After the Seminar #2 debacle (okay, okay, I am being a little too harsh, but I definitely didn’t enjoy Seminar #2), Seminar #3 was much better. It is entitled “Yes, You Can Retire.”
Jean Chatzky is the presenter and is well-known as the financial editor for NBC’s TODAY show. For her presentation, she ran through some of her Money Rules. In her “Money Rules” book, she covers 90 wealth-building rules. She covers a dozen of them in her seminar.
I will highlight my favorite ones.
Money Rule #1: Personal Finance is More Personal Than Finance
I think the rule says it all. Sometimes, people hear “finance” and assume it’s all about math, and they start remembering their struggles with grade school math, and then they go to the corner and cry. (Too harsh, again?)
Well, personal finance is partially about your money and math. But it really is more personal. It’s about you. How you want to live your life, what your goals are, how you want to enjoy life.
Money Rule #2: Money Is Simple, People Make It Complicated
Money itself is just a tool that people use. It’s just paper and metal coins. But people associate power, security, and love with money.
When it comes to money, you earn it (income) and you spend, save, or give it away (expenses). But, oftentimes, people associate money with security. I suppose that may help, but if you spend less than you earn, regardless of income, then money is not complicated.
Money Rule #14: Financial Plans Don’t Fail People, People Fail to Plan
Financial plans are inanimate things. They don’t fail people. But people do fail to plan well enough or simply do not plan at all.
There are many online calculators that you can use to track your goals. There are even calculators that you estimate the likelihood that you reach your goals. Using these calculators, you can set appropriate goals for yourself. Plan, plan, plan!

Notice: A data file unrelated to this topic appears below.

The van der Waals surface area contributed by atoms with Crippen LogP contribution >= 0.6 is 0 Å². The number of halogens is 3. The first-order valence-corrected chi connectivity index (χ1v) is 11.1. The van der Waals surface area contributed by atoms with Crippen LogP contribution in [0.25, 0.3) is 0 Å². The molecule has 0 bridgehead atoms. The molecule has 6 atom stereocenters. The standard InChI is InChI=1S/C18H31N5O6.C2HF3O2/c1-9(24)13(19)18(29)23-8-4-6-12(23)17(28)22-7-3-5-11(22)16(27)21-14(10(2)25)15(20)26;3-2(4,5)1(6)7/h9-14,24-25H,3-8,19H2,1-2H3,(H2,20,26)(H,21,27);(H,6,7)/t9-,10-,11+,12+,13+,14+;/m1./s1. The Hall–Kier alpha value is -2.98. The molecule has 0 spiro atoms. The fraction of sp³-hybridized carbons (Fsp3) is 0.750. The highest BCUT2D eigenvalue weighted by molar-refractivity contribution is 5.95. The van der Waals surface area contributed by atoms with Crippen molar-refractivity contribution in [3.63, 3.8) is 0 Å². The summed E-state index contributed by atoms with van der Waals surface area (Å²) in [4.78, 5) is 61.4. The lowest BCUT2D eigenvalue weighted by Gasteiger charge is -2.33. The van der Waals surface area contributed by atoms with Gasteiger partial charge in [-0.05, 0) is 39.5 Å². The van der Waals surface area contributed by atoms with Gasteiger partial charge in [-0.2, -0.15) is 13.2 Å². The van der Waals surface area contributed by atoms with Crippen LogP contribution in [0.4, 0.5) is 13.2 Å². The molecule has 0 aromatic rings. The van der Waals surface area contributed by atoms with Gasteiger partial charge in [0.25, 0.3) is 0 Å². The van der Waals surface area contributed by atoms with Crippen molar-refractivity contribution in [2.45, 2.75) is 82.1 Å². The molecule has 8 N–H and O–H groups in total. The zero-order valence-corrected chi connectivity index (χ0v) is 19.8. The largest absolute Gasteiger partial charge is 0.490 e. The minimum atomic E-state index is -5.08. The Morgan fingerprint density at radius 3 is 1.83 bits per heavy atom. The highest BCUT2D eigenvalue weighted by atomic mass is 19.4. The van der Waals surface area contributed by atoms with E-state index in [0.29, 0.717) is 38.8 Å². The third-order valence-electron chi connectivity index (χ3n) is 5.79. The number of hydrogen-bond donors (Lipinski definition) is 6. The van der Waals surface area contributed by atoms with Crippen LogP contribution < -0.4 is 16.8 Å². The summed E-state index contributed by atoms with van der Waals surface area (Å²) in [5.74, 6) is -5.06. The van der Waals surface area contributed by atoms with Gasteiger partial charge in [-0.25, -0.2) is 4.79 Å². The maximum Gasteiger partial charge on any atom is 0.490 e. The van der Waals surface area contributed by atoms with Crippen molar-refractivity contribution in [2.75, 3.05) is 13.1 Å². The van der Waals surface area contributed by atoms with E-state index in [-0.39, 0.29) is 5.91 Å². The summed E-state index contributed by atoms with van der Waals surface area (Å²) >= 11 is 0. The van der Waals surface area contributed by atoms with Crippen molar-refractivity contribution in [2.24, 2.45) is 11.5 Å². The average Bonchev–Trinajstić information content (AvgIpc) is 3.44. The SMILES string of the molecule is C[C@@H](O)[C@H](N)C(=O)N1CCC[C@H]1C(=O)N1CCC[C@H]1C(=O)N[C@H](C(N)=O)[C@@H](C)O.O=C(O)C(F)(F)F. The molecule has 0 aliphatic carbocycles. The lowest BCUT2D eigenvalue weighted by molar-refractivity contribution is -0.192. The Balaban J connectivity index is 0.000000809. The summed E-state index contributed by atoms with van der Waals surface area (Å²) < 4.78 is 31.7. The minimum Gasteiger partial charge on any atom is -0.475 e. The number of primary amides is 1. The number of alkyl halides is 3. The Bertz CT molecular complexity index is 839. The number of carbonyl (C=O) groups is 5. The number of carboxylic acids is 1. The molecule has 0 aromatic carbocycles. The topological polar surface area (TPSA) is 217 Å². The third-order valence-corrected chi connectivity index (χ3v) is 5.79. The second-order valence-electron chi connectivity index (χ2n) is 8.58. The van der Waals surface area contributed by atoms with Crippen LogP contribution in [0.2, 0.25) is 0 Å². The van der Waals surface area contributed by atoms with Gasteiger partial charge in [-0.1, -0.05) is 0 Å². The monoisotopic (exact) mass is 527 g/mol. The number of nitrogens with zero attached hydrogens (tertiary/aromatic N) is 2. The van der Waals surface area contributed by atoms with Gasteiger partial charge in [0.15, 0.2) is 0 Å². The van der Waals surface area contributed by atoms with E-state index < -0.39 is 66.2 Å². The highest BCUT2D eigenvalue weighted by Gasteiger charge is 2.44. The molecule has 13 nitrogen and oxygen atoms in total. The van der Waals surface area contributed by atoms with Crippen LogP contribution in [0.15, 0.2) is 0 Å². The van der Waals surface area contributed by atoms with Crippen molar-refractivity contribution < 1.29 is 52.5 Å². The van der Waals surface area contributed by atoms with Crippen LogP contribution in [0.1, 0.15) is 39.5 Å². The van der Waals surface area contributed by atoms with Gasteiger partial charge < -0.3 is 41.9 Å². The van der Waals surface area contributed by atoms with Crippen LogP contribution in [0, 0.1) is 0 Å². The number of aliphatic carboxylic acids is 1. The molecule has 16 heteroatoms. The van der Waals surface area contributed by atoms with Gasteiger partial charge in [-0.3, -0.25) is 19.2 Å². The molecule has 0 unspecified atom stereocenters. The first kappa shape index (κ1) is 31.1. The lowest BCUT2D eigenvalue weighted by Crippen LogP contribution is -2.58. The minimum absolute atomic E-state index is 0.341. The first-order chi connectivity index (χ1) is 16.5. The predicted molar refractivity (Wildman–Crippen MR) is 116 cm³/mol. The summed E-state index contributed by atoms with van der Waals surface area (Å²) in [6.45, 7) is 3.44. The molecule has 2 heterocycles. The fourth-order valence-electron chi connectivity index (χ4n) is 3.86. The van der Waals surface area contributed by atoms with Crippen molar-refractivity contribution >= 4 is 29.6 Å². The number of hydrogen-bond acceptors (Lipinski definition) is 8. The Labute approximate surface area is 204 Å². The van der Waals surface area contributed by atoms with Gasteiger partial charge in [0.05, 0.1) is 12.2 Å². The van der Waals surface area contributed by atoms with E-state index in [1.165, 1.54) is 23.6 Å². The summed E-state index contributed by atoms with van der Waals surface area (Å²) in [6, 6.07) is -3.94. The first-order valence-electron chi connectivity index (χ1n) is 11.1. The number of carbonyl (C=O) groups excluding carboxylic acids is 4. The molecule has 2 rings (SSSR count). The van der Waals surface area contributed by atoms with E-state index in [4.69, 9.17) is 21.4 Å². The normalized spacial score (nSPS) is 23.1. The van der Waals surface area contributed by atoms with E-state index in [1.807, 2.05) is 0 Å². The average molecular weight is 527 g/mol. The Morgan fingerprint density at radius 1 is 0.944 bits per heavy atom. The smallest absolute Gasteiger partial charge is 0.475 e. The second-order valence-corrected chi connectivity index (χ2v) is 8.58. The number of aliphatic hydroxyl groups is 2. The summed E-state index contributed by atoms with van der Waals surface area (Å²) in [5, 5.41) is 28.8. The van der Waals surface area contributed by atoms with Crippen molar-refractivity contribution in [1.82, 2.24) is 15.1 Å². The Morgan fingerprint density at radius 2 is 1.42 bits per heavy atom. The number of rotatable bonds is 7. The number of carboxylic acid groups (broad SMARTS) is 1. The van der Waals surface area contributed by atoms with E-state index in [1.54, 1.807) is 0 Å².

Money Rule #73: Hope Is Not an Investment Strategy
This one is self-explanatory, I think. Don’t sit around, cross your fingers, and wish for the best. This one ties in well with Money Rule #14. You need to plan. Hoping and wishing alone will get you no where.
Money Rule #11: If You Can’t See It, And You Can’t Touch It, You Won’t Spend It
This is the “out of sight, out of mind” idea. If you have your savings automatically deducted from your paycheck, you won’t miss it in the first place. This is why investment vehicles, like 401(k)s, work so well.
The money leaves your paycheck, and you hardly notice a difference. It’s then invested, and your retirement savings grows over time. Because all of this is done automatically, you don’t have the opportunity to spend it.
Money Rule #53: It’s Not About Having It All, It’s About Having What You Value Most
People think that retirement is about having it all, but it’s not. It’s about having what you value the most in life. And for each person, this is something different. This Money Rule ties well into Money Rule #1, which states that personal finance is more personal than finance.
If you keep money simple, if you develop a plan to reach your goals (to obtain what you value the most), if you don’t simply rely on hope, and if you automate you savings, you will easily reach your retirement goals.
My Thoughts About This Seminar
I enjoyed this one much more than the previous one.
Jean Chatzky spoke about many more ideas. But what really hit home for me is Money Rule #1: personal finance is more personal than finance. She didn’t run through a TON of math or numbers. Her Money Rules (at least, the ones I selected as my favorite) don’t have to do with math at all…
It’s about invoking the personal side of personal finance. At the end of the day, money is simple, the math is simple. What’s truly exciting about personal finance is how different people interact with their finances, how they set goals, and how they succeed with money.